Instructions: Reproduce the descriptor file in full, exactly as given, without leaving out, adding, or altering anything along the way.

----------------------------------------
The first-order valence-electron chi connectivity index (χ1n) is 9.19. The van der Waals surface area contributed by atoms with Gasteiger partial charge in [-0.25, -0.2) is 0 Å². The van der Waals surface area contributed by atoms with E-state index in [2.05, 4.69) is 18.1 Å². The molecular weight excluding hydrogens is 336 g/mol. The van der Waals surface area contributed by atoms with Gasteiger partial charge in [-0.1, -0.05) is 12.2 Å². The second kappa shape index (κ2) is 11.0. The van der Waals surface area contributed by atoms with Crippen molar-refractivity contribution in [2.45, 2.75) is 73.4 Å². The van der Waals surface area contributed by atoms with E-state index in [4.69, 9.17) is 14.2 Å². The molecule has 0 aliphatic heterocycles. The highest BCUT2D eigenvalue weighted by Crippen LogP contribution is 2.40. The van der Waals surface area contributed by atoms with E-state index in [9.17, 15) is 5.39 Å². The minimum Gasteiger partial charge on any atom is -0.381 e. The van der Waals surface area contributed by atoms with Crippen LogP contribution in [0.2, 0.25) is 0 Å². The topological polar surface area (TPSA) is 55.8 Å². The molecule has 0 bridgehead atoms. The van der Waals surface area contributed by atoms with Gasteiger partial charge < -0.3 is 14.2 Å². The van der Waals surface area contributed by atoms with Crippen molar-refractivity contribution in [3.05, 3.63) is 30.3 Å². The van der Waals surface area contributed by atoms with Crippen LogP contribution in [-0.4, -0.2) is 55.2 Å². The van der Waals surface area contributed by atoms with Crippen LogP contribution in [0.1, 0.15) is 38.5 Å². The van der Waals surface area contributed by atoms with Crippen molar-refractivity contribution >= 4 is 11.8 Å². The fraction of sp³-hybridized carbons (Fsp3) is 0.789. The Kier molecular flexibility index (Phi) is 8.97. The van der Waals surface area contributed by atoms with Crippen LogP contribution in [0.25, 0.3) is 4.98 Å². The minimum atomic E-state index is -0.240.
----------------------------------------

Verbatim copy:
The first-order valence-electron chi connectivity index (χ1n) is 9.19. The van der Waals surface area contributed by atoms with Gasteiger partial charge in [-0.25, -0.2) is 0 Å². The van der Waals surface area contributed by atoms with E-state index in [2.05, 4.69) is 18.1 Å². The molecular weight excluding hydrogens is 336 g/mol. The van der Waals surface area contributed by atoms with Gasteiger partial charge in [-0.1, -0.05) is 12.2 Å². The second kappa shape index (κ2) is 11.0. The van der Waals surface area contributed by atoms with Crippen molar-refractivity contribution in [2.45, 2.75) is 73.4 Å². The van der Waals surface area contributed by atoms with E-state index in [4.69, 9.17) is 14.2 Å². The molecule has 0 aliphatic heterocycles. The highest BCUT2D eigenvalue weighted by Crippen LogP contribution is 2.40. The van der Waals surface area contributed by atoms with E-state index in [9.17, 15) is 5.39 Å². The minimum Gasteiger partial charge on any atom is -0.381 e. The van der Waals surface area contributed by atoms with Crippen LogP contribution in [0.2, 0.25) is 0 Å². The topological polar surface area (TPSA) is 55.8 Å². The molecule has 0 bridgehead atoms. The van der Waals surface area contributed by atoms with Gasteiger partial charge < -0.3 is 14.2 Å². The van der Waals surface area contributed by atoms with Crippen molar-refractivity contribution in [3.05, 3.63) is 30.3 Å². The van der Waals surface area contributed by atoms with Crippen LogP contribution in [-0.4, -0.2) is 55.2 Å². The van der Waals surface area contributed by atoms with Crippen LogP contribution in [0.1, 0.15) is 38.5 Å². The van der Waals surface area contributed by atoms with Crippen molar-refractivity contribution >= 4 is 11.8 Å². The fraction of sp³-hybridized carbons (Fsp3) is 0.789. The Kier molecular flexibility index (Phi) is 8.97. The van der Waals surface area contributed by atoms with Crippen LogP contribution in [0.25, 0.3) is 4.98 Å². The minimum atomic E-state index is -0.240.